One guess about web 5.0 could be a web of machine agents, virtual assistants, working together with people to act in the interests of people. This builds on a Temporal web as machines can then evolve over time and the best ones will emerge, in an evolutionary way. Artificial Intelligence can further be folded into the system to optimize its utility to humanity.
A note on web5: This was an earnest attempt to push back on web3 and remove some of the more corrupt aspects, such as copious use of money printing. It has some alignment with the web, but it is not web 5.0, however, I hope it produces something interesting. Never fight an affinity scam with an affinity scam.
IMHO a promising project in this area is Nostr. It reuses the websockets standard to relay information from one user to another which is signed. Importantly, it is grass roots, as the original web was, has already integrated fast cheap payments, with bitcoin and the lightning network in many apps. Unlike the semantic web, it has a very easy developer experience which has seen high uptake from developers. Additionally, the tagging system allows integration with time chains paving a cow path for a temporal web, and then perhaps humans and agents co existing for mutual benefit. We are still early, but time will tell how the web evolves.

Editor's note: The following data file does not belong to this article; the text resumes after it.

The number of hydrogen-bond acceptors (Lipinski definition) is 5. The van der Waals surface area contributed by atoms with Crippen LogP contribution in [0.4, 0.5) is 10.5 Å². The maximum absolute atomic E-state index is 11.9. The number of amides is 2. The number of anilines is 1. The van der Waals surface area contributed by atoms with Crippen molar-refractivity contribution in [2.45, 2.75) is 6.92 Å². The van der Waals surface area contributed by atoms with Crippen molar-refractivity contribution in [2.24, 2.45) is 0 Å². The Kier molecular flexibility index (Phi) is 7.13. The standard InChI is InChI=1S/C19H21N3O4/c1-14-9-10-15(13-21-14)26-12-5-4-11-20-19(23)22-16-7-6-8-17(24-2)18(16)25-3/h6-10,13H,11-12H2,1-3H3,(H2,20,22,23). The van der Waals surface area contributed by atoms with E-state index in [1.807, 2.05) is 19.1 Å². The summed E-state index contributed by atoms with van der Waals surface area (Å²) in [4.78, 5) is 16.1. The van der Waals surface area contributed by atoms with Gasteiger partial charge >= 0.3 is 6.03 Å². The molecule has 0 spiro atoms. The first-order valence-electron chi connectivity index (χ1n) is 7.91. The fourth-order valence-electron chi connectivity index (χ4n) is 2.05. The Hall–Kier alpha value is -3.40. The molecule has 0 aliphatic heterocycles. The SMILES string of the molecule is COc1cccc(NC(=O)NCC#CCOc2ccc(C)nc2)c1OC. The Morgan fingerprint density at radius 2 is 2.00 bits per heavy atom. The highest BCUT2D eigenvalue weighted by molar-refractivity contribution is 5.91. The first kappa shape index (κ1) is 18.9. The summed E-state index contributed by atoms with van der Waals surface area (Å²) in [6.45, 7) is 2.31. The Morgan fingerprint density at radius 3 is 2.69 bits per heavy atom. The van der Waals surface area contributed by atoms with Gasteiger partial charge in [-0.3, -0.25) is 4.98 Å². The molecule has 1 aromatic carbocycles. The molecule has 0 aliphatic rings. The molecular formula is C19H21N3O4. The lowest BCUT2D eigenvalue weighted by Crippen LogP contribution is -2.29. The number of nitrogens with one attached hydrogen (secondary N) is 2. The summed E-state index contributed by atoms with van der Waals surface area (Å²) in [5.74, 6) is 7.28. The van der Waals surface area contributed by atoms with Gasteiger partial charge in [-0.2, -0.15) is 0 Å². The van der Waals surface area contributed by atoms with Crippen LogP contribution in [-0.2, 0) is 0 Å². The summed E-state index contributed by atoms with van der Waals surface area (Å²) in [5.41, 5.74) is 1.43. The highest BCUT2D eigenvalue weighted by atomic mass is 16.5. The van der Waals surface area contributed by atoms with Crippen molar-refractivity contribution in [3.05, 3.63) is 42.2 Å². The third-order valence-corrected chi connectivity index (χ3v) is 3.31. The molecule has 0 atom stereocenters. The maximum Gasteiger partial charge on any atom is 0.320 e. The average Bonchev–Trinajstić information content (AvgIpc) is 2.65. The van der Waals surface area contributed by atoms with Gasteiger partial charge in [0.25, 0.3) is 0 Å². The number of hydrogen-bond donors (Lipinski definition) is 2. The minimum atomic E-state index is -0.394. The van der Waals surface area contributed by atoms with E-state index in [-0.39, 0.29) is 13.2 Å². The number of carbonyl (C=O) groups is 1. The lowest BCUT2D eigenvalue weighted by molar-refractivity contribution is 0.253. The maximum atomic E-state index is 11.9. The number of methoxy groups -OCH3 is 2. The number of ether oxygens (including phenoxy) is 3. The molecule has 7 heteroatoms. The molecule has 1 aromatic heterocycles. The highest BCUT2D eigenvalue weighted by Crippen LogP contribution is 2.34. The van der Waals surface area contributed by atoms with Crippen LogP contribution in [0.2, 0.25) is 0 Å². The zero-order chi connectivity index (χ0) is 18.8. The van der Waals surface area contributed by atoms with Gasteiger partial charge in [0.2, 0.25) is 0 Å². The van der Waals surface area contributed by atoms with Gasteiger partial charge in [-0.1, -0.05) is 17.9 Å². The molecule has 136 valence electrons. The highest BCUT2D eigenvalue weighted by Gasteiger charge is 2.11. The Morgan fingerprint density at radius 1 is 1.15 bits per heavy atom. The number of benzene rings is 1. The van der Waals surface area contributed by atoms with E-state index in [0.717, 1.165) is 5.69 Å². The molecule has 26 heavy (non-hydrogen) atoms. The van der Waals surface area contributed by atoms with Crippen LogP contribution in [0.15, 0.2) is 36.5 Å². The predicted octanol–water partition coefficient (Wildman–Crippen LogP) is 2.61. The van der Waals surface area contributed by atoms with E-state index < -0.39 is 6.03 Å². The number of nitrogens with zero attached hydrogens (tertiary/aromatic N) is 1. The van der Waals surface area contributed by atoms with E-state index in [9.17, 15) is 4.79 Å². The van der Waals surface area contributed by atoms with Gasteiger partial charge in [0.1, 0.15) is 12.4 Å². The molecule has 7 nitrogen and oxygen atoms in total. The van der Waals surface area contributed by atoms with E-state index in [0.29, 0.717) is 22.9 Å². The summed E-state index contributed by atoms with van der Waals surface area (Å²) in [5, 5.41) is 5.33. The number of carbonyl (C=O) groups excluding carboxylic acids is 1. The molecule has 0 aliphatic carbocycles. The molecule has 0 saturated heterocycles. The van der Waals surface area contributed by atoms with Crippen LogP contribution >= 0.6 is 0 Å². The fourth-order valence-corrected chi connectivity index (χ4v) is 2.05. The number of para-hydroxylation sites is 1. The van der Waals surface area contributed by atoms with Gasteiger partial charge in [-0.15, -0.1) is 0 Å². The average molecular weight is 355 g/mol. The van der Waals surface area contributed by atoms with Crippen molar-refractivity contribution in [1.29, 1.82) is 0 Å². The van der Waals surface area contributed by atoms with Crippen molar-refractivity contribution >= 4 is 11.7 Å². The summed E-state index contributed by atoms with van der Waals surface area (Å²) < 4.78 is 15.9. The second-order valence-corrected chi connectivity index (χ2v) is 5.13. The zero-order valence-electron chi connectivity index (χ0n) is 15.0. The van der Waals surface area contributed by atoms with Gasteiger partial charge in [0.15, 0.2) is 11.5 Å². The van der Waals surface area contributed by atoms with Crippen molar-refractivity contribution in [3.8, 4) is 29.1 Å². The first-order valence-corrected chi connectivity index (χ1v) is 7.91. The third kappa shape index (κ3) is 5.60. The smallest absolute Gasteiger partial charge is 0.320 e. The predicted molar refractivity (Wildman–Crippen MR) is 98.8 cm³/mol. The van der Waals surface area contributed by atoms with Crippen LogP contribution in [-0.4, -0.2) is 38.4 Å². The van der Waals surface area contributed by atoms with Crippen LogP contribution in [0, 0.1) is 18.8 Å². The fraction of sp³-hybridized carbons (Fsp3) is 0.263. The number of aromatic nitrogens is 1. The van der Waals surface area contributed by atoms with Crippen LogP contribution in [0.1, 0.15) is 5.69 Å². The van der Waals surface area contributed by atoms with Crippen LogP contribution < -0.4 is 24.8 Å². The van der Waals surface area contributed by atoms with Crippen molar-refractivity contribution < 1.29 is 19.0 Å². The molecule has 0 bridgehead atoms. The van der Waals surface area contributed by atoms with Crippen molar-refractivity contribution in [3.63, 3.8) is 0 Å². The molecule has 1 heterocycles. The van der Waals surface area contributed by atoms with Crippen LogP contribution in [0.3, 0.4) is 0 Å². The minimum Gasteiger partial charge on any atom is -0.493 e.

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Top comments (1)
Thank you for your writing